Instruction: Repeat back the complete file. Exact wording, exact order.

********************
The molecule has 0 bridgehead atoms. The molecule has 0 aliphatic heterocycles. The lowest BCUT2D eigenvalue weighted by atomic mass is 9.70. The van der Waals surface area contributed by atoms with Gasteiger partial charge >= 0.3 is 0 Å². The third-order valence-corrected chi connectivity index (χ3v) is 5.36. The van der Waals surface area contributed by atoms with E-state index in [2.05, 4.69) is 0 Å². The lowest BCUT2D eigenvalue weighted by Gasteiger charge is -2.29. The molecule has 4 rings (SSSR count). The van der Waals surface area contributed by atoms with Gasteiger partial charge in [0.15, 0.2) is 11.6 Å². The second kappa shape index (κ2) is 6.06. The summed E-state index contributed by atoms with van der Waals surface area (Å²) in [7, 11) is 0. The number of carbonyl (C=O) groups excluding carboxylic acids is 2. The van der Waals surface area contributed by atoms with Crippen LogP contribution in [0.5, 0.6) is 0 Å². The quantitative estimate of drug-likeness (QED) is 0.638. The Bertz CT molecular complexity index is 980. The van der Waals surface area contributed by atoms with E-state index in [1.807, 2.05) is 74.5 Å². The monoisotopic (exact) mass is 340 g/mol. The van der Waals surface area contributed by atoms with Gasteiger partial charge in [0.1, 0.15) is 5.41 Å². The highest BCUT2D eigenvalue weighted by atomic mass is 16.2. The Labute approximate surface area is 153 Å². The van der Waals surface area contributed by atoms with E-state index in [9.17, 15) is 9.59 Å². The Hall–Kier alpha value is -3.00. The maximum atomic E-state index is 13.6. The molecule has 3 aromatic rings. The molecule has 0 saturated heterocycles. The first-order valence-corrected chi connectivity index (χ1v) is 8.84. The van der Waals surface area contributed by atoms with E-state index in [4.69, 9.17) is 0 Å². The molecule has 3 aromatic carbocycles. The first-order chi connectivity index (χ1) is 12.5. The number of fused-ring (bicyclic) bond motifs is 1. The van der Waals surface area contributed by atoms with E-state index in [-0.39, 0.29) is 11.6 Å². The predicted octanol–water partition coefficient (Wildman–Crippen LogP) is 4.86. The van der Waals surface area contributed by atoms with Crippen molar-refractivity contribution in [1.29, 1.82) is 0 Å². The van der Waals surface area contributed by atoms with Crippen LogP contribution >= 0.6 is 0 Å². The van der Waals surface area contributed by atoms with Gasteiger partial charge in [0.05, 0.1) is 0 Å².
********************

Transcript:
The molecule has 0 bridgehead atoms. The molecule has 0 aliphatic heterocycles. The lowest BCUT2D eigenvalue weighted by atomic mass is 9.70. The van der Waals surface area contributed by atoms with Gasteiger partial charge >= 0.3 is 0 Å². The third-order valence-corrected chi connectivity index (χ3v) is 5.36. The van der Waals surface area contributed by atoms with E-state index in [2.05, 4.69) is 0 Å². The lowest BCUT2D eigenvalue weighted by Gasteiger charge is -2.29. The molecule has 4 rings (SSSR count). The van der Waals surface area contributed by atoms with Gasteiger partial charge in [0.15, 0.2) is 11.6 Å². The second kappa shape index (κ2) is 6.06. The summed E-state index contributed by atoms with van der Waals surface area (Å²) in [7, 11) is 0. The number of carbonyl (C=O) groups excluding carboxylic acids is 2. The van der Waals surface area contributed by atoms with Crippen LogP contribution in [0.5, 0.6) is 0 Å². The quantitative estimate of drug-likeness (QED) is 0.638. The Bertz CT molecular complexity index is 980. The van der Waals surface area contributed by atoms with E-state index in [1.807, 2.05) is 74.5 Å². The monoisotopic (exact) mass is 340 g/mol. The van der Waals surface area contributed by atoms with Gasteiger partial charge in [0.1, 0.15) is 5.41 Å². The highest BCUT2D eigenvalue weighted by atomic mass is 16.2. The Labute approximate surface area is 153 Å². The van der Waals surface area contributed by atoms with E-state index in [9.17, 15) is 9.59 Å². The Hall–Kier alpha value is -3.00. The maximum atomic E-state index is 13.6. The molecule has 3 aromatic rings. The molecule has 0 saturated heterocycles. The first-order valence-corrected chi connectivity index (χ1v) is 8.84. The van der Waals surface area contributed by atoms with E-state index in [4.69, 9.17) is 0 Å². The molecule has 3 aromatic carbocycles. The first-order chi connectivity index (χ1) is 12.5. The number of fused-ring (bicyclic) bond motifs is 1. The van der Waals surface area contributed by atoms with E-state index in [-0.39, 0.29) is 11.6 Å². The predicted octanol–water partition coefficient (Wildman–Crippen LogP) is 4.86. The van der Waals surface area contributed by atoms with Crippen molar-refractivity contribution in [1.29, 1.82) is 0 Å². The van der Waals surface area contributed by atoms with Crippen LogP contribution >= 0.6 is 0 Å². The van der Waals surface area contributed by atoms with Gasteiger partial charge in [0.05, 0.1) is 0 Å².